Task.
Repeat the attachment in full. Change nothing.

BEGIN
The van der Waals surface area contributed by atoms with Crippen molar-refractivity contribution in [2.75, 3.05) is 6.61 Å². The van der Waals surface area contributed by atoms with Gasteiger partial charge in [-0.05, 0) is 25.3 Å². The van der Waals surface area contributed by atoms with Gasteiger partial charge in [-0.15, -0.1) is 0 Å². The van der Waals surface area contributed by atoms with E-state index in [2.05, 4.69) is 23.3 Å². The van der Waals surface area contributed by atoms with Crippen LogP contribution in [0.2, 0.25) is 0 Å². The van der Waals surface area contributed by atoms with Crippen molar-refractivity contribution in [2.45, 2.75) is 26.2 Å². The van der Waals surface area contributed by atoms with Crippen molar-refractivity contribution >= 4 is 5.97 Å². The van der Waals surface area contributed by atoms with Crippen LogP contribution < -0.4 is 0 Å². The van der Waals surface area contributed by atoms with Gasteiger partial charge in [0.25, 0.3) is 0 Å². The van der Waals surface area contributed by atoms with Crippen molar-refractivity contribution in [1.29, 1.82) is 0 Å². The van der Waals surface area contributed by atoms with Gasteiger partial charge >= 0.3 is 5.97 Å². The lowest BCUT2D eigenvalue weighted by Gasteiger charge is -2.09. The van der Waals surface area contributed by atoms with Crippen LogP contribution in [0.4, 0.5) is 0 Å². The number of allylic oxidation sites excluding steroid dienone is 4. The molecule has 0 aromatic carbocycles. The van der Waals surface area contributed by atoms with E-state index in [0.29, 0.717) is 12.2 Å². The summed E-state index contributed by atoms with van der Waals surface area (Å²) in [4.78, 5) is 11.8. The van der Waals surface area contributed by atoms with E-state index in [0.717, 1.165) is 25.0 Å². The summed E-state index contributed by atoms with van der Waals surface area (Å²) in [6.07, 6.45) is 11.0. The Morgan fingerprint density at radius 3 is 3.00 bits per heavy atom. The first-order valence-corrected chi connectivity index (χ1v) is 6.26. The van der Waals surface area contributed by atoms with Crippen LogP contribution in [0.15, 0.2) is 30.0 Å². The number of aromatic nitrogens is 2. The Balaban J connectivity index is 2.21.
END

The van der Waals surface area contributed by atoms with Crippen molar-refractivity contribution in [2.75, 3.05) is 6.61 Å². The van der Waals surface area contributed by atoms with Gasteiger partial charge in [-0.05, 0) is 25.3 Å². The van der Waals surface area contributed by atoms with Gasteiger partial charge in [-0.15, -0.1) is 0 Å². The van der Waals surface area contributed by atoms with E-state index in [2.05, 4.69) is 23.3 Å². The van der Waals surface area contributed by atoms with Crippen LogP contribution in [0.2, 0.25) is 0 Å². The van der Waals surface area contributed by atoms with Crippen molar-refractivity contribution in [2.45, 2.75) is 26.2 Å². The van der Waals surface area contributed by atoms with Crippen molar-refractivity contribution >= 4 is 5.97 Å². The van der Waals surface area contributed by atoms with Crippen LogP contribution < -0.4 is 0 Å². The van der Waals surface area contributed by atoms with Gasteiger partial charge in [0.25, 0.3) is 0 Å². The van der Waals surface area contributed by atoms with Crippen molar-refractivity contribution in [1.29, 1.82) is 0 Å². The van der Waals surface area contributed by atoms with Gasteiger partial charge >= 0.3 is 5.97 Å². The lowest BCUT2D eigenvalue weighted by Gasteiger charge is -2.09. The van der Waals surface area contributed by atoms with Crippen LogP contribution in [0.4, 0.5) is 0 Å². The number of allylic oxidation sites excluding steroid dienone is 4. The molecule has 0 aromatic carbocycles. The van der Waals surface area contributed by atoms with E-state index in [0.29, 0.717) is 12.2 Å². The summed E-state index contributed by atoms with van der Waals surface area (Å²) in [4.78, 5) is 11.8. The van der Waals surface area contributed by atoms with E-state index in [0.717, 1.165) is 25.0 Å². The summed E-state index contributed by atoms with van der Waals surface area (Å²) in [6.07, 6.45) is 11.0. The Morgan fingerprint density at radius 3 is 3.00 bits per heavy atom. The first-order valence-corrected chi connectivity index (χ1v) is 6.26. The van der Waals surface area contributed by atoms with Crippen LogP contribution in [0.15, 0.2) is 30.0 Å². The number of aromatic nitrogens is 2. The Balaban J connectivity index is 2.21.